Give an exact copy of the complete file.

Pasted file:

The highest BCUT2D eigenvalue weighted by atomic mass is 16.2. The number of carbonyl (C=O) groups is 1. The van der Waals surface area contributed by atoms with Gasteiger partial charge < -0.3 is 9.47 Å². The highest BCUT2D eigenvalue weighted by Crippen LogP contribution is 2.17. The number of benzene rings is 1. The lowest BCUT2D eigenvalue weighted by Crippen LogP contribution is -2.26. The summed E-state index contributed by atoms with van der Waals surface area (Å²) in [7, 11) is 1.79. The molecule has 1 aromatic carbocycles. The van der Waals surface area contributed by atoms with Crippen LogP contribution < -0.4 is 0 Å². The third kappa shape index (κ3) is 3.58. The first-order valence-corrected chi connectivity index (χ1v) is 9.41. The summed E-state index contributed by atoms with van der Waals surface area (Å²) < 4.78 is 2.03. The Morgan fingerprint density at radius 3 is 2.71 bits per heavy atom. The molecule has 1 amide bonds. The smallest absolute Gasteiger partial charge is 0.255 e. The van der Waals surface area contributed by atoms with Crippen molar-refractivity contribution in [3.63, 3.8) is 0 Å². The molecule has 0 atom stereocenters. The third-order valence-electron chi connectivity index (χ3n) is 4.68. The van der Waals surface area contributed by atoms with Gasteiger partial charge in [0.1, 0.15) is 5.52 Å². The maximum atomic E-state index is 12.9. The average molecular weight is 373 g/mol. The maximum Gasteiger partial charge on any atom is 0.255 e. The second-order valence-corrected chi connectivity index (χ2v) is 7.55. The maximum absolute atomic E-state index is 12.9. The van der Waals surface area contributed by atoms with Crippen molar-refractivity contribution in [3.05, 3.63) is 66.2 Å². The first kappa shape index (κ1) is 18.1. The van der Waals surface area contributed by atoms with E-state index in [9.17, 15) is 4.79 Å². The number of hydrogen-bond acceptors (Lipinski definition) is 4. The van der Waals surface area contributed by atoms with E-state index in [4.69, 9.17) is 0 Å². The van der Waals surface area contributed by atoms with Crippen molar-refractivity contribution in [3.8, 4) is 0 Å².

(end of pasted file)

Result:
The highest BCUT2D eigenvalue weighted by atomic mass is 16.2. The number of carbonyl (C=O) groups is 1. The van der Waals surface area contributed by atoms with Gasteiger partial charge < -0.3 is 9.47 Å². The highest BCUT2D eigenvalue weighted by Crippen LogP contribution is 2.17. The number of benzene rings is 1. The lowest BCUT2D eigenvalue weighted by Crippen LogP contribution is -2.26. The summed E-state index contributed by atoms with van der Waals surface area (Å²) in [7, 11) is 1.79. The molecule has 1 aromatic carbocycles. The van der Waals surface area contributed by atoms with Crippen LogP contribution < -0.4 is 0 Å². The third kappa shape index (κ3) is 3.58. The first-order valence-corrected chi connectivity index (χ1v) is 9.41. The summed E-state index contributed by atoms with van der Waals surface area (Å²) < 4.78 is 2.03. The Morgan fingerprint density at radius 3 is 2.71 bits per heavy atom. The molecule has 1 amide bonds. The smallest absolute Gasteiger partial charge is 0.255 e. The van der Waals surface area contributed by atoms with Crippen molar-refractivity contribution in [3.63, 3.8) is 0 Å². The molecule has 0 atom stereocenters. The third-order valence-electron chi connectivity index (χ3n) is 4.68. The van der Waals surface area contributed by atoms with Gasteiger partial charge in [0.1, 0.15) is 5.52 Å². The maximum atomic E-state index is 12.9. The average molecular weight is 373 g/mol. The maximum Gasteiger partial charge on any atom is 0.255 e. The second-order valence-corrected chi connectivity index (χ2v) is 7.55. The maximum absolute atomic E-state index is 12.9. The van der Waals surface area contributed by atoms with Crippen molar-refractivity contribution in [3.05, 3.63) is 66.2 Å². The first kappa shape index (κ1) is 18.1. The van der Waals surface area contributed by atoms with E-state index in [9.17, 15) is 4.79 Å². The number of hydrogen-bond acceptors (Lipinski definition) is 4. The van der Waals surface area contributed by atoms with E-state index in [4.69, 9.17) is 0 Å². The van der Waals surface area contributed by atoms with Crippen molar-refractivity contribution in [3.8, 4) is 0 Å².